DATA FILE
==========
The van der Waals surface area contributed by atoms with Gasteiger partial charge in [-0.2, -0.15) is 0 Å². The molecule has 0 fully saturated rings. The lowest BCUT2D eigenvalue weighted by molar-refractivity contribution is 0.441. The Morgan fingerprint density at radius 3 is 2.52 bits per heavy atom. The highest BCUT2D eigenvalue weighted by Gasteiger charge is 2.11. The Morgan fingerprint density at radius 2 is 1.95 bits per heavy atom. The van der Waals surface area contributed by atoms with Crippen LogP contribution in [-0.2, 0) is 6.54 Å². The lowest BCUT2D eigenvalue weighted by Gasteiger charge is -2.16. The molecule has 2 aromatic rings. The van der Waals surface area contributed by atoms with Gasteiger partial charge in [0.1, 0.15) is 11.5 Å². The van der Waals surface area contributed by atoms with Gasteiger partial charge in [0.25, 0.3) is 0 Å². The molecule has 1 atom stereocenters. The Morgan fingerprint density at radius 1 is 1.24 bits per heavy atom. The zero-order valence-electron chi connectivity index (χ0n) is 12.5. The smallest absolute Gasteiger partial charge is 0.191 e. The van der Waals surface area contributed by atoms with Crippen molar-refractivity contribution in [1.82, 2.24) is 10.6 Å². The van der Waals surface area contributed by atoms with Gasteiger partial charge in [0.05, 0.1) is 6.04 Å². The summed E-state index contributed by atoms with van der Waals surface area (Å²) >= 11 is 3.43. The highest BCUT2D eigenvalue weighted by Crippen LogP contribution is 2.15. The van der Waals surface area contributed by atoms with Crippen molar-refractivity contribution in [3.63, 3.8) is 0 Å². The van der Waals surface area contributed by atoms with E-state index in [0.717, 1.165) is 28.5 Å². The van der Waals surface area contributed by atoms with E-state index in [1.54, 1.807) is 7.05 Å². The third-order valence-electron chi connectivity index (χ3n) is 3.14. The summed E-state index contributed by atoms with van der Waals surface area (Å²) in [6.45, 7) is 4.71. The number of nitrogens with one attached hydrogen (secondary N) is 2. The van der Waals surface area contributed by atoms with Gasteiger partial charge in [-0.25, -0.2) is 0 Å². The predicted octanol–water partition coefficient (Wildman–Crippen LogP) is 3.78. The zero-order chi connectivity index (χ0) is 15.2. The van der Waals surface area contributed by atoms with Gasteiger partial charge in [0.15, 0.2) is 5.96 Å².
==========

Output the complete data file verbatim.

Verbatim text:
The van der Waals surface area contributed by atoms with Gasteiger partial charge in [-0.2, -0.15) is 0 Å². The molecule has 0 fully saturated rings. The lowest BCUT2D eigenvalue weighted by molar-refractivity contribution is 0.441. The Morgan fingerprint density at radius 3 is 2.52 bits per heavy atom. The highest BCUT2D eigenvalue weighted by Gasteiger charge is 2.11. The Morgan fingerprint density at radius 2 is 1.95 bits per heavy atom. The van der Waals surface area contributed by atoms with Crippen LogP contribution in [-0.2, 0) is 6.54 Å². The lowest BCUT2D eigenvalue weighted by Gasteiger charge is -2.16. The molecule has 2 aromatic rings. The van der Waals surface area contributed by atoms with Gasteiger partial charge in [0.1, 0.15) is 11.5 Å². The van der Waals surface area contributed by atoms with Gasteiger partial charge in [0.25, 0.3) is 0 Å². The molecule has 1 atom stereocenters. The Morgan fingerprint density at radius 1 is 1.24 bits per heavy atom. The zero-order valence-electron chi connectivity index (χ0n) is 12.5. The smallest absolute Gasteiger partial charge is 0.191 e. The van der Waals surface area contributed by atoms with Crippen molar-refractivity contribution in [1.82, 2.24) is 10.6 Å². The van der Waals surface area contributed by atoms with Gasteiger partial charge in [0.05, 0.1) is 6.04 Å². The summed E-state index contributed by atoms with van der Waals surface area (Å²) >= 11 is 3.43. The highest BCUT2D eigenvalue weighted by Crippen LogP contribution is 2.15. The van der Waals surface area contributed by atoms with Crippen molar-refractivity contribution in [3.63, 3.8) is 0 Å². The van der Waals surface area contributed by atoms with E-state index in [0.717, 1.165) is 28.5 Å². The van der Waals surface area contributed by atoms with E-state index in [1.54, 1.807) is 7.05 Å². The third-order valence-electron chi connectivity index (χ3n) is 3.14. The summed E-state index contributed by atoms with van der Waals surface area (Å²) in [6.45, 7) is 4.71. The number of nitrogens with one attached hydrogen (secondary N) is 2. The van der Waals surface area contributed by atoms with Gasteiger partial charge in [-0.25, -0.2) is 0 Å². The predicted octanol–water partition coefficient (Wildman–Crippen LogP) is 3.78. The zero-order chi connectivity index (χ0) is 15.2. The van der Waals surface area contributed by atoms with Gasteiger partial charge in [0.15, 0.2) is 5.96 Å².